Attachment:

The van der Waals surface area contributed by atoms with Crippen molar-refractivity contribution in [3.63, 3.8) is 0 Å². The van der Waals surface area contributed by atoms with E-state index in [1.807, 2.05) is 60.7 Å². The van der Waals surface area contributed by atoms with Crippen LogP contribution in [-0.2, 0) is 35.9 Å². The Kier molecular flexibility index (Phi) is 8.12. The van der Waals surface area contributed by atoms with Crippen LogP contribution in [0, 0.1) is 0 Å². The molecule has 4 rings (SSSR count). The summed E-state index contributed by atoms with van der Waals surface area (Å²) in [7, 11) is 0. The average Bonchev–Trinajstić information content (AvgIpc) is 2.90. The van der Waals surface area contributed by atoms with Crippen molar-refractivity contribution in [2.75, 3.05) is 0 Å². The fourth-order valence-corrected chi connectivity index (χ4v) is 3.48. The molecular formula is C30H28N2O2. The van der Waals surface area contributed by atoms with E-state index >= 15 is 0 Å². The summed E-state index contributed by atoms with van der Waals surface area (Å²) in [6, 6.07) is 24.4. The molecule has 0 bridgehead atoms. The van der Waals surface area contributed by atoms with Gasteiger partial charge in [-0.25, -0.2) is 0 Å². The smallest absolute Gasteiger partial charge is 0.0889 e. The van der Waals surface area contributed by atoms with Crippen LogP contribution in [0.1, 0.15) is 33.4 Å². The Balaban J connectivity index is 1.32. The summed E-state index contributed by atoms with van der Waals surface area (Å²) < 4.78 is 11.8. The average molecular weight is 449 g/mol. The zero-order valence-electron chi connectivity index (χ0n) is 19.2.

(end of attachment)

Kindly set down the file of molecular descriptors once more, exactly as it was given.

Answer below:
The van der Waals surface area contributed by atoms with Crippen molar-refractivity contribution in [3.63, 3.8) is 0 Å². The van der Waals surface area contributed by atoms with E-state index in [1.807, 2.05) is 60.7 Å². The van der Waals surface area contributed by atoms with Crippen LogP contribution in [-0.2, 0) is 35.9 Å². The Kier molecular flexibility index (Phi) is 8.12. The van der Waals surface area contributed by atoms with Crippen LogP contribution in [0, 0.1) is 0 Å². The molecule has 4 rings (SSSR count). The summed E-state index contributed by atoms with van der Waals surface area (Å²) in [7, 11) is 0. The average Bonchev–Trinajstić information content (AvgIpc) is 2.90. The van der Waals surface area contributed by atoms with Crippen molar-refractivity contribution in [2.75, 3.05) is 0 Å². The fourth-order valence-corrected chi connectivity index (χ4v) is 3.48. The molecular formula is C30H28N2O2. The van der Waals surface area contributed by atoms with E-state index >= 15 is 0 Å². The summed E-state index contributed by atoms with van der Waals surface area (Å²) in [6, 6.07) is 24.4. The molecule has 0 bridgehead atoms. The van der Waals surface area contributed by atoms with Gasteiger partial charge in [-0.25, -0.2) is 0 Å². The smallest absolute Gasteiger partial charge is 0.0889 e. The van der Waals surface area contributed by atoms with Crippen LogP contribution in [0.1, 0.15) is 33.4 Å². The Balaban J connectivity index is 1.32. The summed E-state index contributed by atoms with van der Waals surface area (Å²) < 4.78 is 11.8. The average molecular weight is 449 g/mol. The zero-order valence-electron chi connectivity index (χ0n) is 19.2.